Despite everyone and their brother saying that they just *knew* that the Mac Pro had been discontinued, Apple pushed out an update to the desktop alongside their stunning new Retina MacBook Pros today. It comes with all new faster processors, and…well, that’s basically it.
Pitiably, the new Mac Pros didn’t even get a mention in today’s WWDC keynote speech, but that might be because the refresh was ever so slight. The new pro-level Mac towers come in three different configurations, just like the models that they’re replacing.
An entry-level Mac Pro will cost you $2,499, but you’ll get a 3.2GHz quad-core Xeon CPU, 6GB of RAM and a 1TB hard drive. Add a simple $1,399 to that price and you’ll get two 2.4GHz (max 3.06GHz) six-core Xeons, 12GB of RAM (max 64GB) and still only a 1TB hard drive (max 8TB HDD or 2TB SSD). The third option is a $2,999 model with a single 3.2-GHz quad-core Xeon, 8GB of RAM, two 1TB hard drives, and Mac OS X Lion Server instead of the typical 10.7 Lion.
Despite the high entry costs, you’ll only be getting an ATI Radeon HD 5770 1GB graphics card. You can upgrade to a pair of the same for $250 or take a single HD 5870 1GB for another $200. And…that’s it. There are no other updates to speak of. You’ll get four FW800 ports, five USB 2.0 ports, digital and analog audio ports, 802.11g, Bluetooth 2.1, and a couple of Gigabit Ethernet ports.
Apple didn’t see fit to change anything else, but that may be due to the unfortunate timing. The Mac Pro has been static for the last two years, and sorely needed a change. Intel’s next-generation Ivy Bridge quad-core Xeon chips aren’t quite ready yet. As a result, we got no USB 3.0 and no Thunderbolt high-speed interconnect ports. Assuming that things don’t get worse for the Mac Pro, we may see those features added – and then some – when the new chips are ready.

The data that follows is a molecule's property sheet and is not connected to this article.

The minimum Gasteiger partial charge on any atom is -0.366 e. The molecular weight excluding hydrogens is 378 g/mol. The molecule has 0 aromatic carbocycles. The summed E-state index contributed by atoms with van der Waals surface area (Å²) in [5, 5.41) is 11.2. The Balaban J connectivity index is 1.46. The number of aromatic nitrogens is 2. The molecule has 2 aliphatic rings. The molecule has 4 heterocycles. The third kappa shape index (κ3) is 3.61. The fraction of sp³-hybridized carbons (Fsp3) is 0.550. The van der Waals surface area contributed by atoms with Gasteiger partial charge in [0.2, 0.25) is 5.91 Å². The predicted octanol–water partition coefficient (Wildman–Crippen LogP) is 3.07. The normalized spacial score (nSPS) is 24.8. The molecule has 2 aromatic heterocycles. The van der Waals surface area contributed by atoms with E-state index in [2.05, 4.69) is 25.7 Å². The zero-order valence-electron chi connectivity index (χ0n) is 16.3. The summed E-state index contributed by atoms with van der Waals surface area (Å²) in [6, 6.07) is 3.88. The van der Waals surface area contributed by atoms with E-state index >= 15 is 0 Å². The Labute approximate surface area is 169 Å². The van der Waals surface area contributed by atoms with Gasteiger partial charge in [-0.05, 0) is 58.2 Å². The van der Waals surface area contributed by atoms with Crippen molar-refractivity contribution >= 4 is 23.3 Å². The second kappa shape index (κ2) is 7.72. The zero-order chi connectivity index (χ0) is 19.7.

The new AirPort Express is $99, just like the last model. It’s got a radically new design, however, based upon the the likewise-$99 AppleTV. But white.
Around back you’ll find two Gigabit Ethernet ports, as well as a USB port that lets you share whatever’s attached – printers, storage, you get the idea. There’s also the same old 3.5mm jack that lets you stream audio across the network via AirPlay. Inside, the new model supports dual-band 802.11n WiFi – that means that it runs on both 2.4GHz as well as 5GHz. As a result, you’ll be able to move your WiFi onto less crowded, higher frequency networks, set up a guest network distinct from your normal one, and more.
One of the things that sets the AirPort Express apart from other routers is that you don’t need to use a complicated webpage hosted on the router to set it up. Instead, Apple has written both iOS and OS X apps for it. Just turn your router on, pull out your iPhone or laptop and boom – you’re good to go.
Like the Mac Pro above, the new AirPort is avaiable today.